THERE is no doubt that brawling players from Orange and Dubbo high schools let their schools and themselves down during the Astley Cup rugby league round on Thursday, but they are not the only people who should be taking a good hard look at their behaviour.
Like Dubbo police, who are looking into the all-in fight, officials right across the code should watch the footage of the game and ask whether the fight should be seen in isolation as the product of fierce inter-school rivalry or as a barometer for the level of violence in rugby league in particular and contact sport in general.
In recent times there have been well publicised incidents of violence in Group 10, in the NRL and in rugby union.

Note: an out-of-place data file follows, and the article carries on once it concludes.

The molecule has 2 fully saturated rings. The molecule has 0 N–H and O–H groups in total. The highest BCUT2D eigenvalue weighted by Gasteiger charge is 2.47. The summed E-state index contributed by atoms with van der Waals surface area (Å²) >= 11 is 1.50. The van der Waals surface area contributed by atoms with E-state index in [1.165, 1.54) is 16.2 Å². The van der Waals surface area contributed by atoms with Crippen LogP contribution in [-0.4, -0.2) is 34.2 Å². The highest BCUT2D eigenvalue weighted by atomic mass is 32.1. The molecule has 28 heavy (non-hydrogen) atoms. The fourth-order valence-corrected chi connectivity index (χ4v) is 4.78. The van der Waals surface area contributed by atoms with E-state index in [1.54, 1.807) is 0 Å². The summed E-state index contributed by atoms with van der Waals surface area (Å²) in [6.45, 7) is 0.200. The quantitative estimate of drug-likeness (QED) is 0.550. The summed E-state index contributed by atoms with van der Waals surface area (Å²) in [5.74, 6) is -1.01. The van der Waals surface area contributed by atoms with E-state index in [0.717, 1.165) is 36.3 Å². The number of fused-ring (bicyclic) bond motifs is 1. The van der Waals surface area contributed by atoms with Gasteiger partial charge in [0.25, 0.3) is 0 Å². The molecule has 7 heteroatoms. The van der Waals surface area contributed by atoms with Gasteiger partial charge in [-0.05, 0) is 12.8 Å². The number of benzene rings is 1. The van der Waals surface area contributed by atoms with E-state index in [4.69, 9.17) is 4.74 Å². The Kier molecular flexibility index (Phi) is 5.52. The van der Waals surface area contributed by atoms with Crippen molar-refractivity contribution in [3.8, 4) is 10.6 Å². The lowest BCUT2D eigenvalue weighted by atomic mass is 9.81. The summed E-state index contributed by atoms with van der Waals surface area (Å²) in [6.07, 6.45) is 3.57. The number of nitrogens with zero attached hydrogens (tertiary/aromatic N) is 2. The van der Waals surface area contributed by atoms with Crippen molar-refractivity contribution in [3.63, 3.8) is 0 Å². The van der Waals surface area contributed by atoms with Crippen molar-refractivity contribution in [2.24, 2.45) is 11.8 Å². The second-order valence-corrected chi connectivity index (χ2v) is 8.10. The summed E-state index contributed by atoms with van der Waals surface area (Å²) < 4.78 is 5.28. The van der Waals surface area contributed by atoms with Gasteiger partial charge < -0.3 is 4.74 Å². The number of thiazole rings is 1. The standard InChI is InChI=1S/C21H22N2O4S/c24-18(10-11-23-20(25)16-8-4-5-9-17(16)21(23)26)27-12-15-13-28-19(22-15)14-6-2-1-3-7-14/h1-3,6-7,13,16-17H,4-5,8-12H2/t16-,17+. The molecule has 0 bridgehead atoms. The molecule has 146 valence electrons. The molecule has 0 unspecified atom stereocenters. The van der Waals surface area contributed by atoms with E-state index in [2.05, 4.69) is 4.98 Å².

The sight of a punch or two being exchanged between two players does nothing for any sporting code but the spectacle of many players and some spectators rushing into the melee should be sending a signal to school and sporting authorities that there may be more at risk here than just a few bruised and bloodied egos.
There was no evidence of any of the traditional restraint which should have discouraged players from running to join in or bystanders from getting involved. It was as if many people were waiting for a pressure valve to blow and only needed an excuse.
Not for the first time in the history of the cup, the education department chiefs will be forced to look at whether rugby league should be remain part of the program.
While it considers this dilemma the code’s administrators need to ask whether the example set at the highest levels of sport has let its juniors down.